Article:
Renegade Champion, the Unlikely Rise of Fitzrada

Friday, May 29, 2009
Richard R. Rust

This book is about Jane Pohl, a daughter of a West Point army officer, and the horse, Fitzrada, with whom she forged a great partnership. If you love horses, you will really like this book. Even if you are not interested in horses, you may be interested in the historical aspects of the book regarding the army, West Point, and women’s lives in the 1940s and 50s. Fitzrada came from the U.S. army calvary stock and was scheduled to be destroyed. He was rescued by Jane and her father and became one of the most well-known show jumpers in the late 1940s. They won many championships together. Most men could not ride him but over the course of 5 years of training and riding, Jane and Fitz became true partners. Jane was a pioneer of her time—leading the way for women to be included on the Olympic equestrian teams. My only complaint is that I would have liked more photos to be included in the book.

Margaret B., Reference

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Three Cups of Tea...One Man's Mission to Promote Peace and Build Nations...One School at a Time

Friday, May 29, 2009
Greg Mortenson

An extraordinary story. Greg Mortenson, a former mountain climber, discovers his true life mission by building schools for the poor, mountainous villagers in Pakistan and Afghanistan. His journey is an inspiring adventure tale. You will be enlightened and discover interesting facts about this region of the world seen through his eyes. This book is inspiring. Greg has turned a single promise to a small village into a life mission. His determination to build schools in remote areas that have hostile environments that sometimes include hostile insurgents is awesome. The story is one of hope and encouragement. One person can make a difference that can change the world.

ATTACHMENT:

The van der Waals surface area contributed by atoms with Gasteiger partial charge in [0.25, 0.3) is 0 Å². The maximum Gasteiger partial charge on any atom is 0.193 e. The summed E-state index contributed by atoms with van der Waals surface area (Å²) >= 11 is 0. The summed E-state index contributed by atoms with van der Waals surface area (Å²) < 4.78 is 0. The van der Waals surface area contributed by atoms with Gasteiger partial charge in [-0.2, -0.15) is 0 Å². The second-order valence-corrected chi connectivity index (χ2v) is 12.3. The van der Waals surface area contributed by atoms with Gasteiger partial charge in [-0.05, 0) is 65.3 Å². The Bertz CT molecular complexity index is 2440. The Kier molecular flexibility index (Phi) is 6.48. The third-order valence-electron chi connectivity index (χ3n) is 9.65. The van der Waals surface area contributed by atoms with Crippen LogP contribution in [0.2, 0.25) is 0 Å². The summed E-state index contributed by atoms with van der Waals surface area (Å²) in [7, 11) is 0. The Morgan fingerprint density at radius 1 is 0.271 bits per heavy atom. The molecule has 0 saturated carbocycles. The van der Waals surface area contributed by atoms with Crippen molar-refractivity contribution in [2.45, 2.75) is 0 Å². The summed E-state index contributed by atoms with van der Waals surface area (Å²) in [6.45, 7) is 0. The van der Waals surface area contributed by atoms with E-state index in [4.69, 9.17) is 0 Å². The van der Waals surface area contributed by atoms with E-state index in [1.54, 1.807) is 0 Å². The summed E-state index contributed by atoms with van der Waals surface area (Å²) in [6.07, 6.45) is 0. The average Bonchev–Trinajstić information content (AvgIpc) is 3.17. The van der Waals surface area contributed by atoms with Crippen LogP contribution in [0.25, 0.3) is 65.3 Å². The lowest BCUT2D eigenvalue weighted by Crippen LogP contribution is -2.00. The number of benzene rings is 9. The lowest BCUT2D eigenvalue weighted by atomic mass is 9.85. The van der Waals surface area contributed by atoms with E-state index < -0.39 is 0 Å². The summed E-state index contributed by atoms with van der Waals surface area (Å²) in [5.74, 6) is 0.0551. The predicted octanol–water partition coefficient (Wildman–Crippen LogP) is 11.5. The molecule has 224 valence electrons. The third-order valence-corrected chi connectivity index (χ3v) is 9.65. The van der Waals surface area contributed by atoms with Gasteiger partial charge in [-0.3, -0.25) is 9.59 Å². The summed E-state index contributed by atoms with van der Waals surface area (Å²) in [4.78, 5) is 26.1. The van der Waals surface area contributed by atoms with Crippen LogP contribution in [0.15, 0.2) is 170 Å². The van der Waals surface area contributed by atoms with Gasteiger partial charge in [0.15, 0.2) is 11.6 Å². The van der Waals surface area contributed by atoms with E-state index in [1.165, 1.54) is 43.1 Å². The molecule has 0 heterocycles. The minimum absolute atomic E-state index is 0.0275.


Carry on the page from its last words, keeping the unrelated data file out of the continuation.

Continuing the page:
Kathleen Z., Library Director

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The Gift of Years, Growing Older Gracefully

Thursday, March 12, 2009
Joan Chittister
Wonderful advice for people facing retirement and who are reaching 70 years of age. The author tells how to live these years productively and with purpose. Each chapter, labeled Fear, Joy, Loneliness, Sadness, etc. explains what to do and ends with a 'burden of these years' and a 'blessing of these years.' I found this book very helpful as I plan to retire in a year or so.
Sue N., Youth Services

The New Earth

Thursday, March 12, 2009
Eckhart Tolle

Tolle is able to take complex concepts about enlightenment, human nature and behavior and weave in examples from the Bible, Buddhism, Taoism, as well as history’s greatest thinkers and artists. His skill at tying all of this together is very impressive. He thoroughly describes all the facets of living a life with presence and awareness, rather than living out the roles and inner thoughts by which we have come to define ourselves. Some of his terminology can be challenging, but he usually gives clear definitions as he goes along. For example, his explanation of a human being: Human is "...the functions you fulfill, whatever you do--all that belongs to the human dimension". Being is "found in the still, alert presence of Consciousness itself, the Consciousness that you are." "Human is form. Being is formless. Human and Being are not separate but interwoven."

Kathleen Z., Library Director

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Running With the Bulls; My years with the Hemingways

Wednesday, September 10, 2008
Valerie Hemingway

An interesting look at a life style that is so different from my own. As a teenager, Valerie Danby-Smith gets a job working for Ernest Hemingway during his years in Spain and Cuba (about 1959-1961). Her relationship with the Hemingways is what this book is all about. She does have a lot of insight and revelations about the years spent with them and tells her story in a interesting way. I didn't care for all the name dropping but it was probably necessary to tell the story of their lives. After Ernest death, Valerie marries Gregory, his son. This was one roller-coaster of a marriage and a tragic story itself. It was brave of her to tell it.

Margaret, Reference

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The Peacock Princess

Wednesday, September 10, 2008
Sara Harris and Barbara Mosallai Bell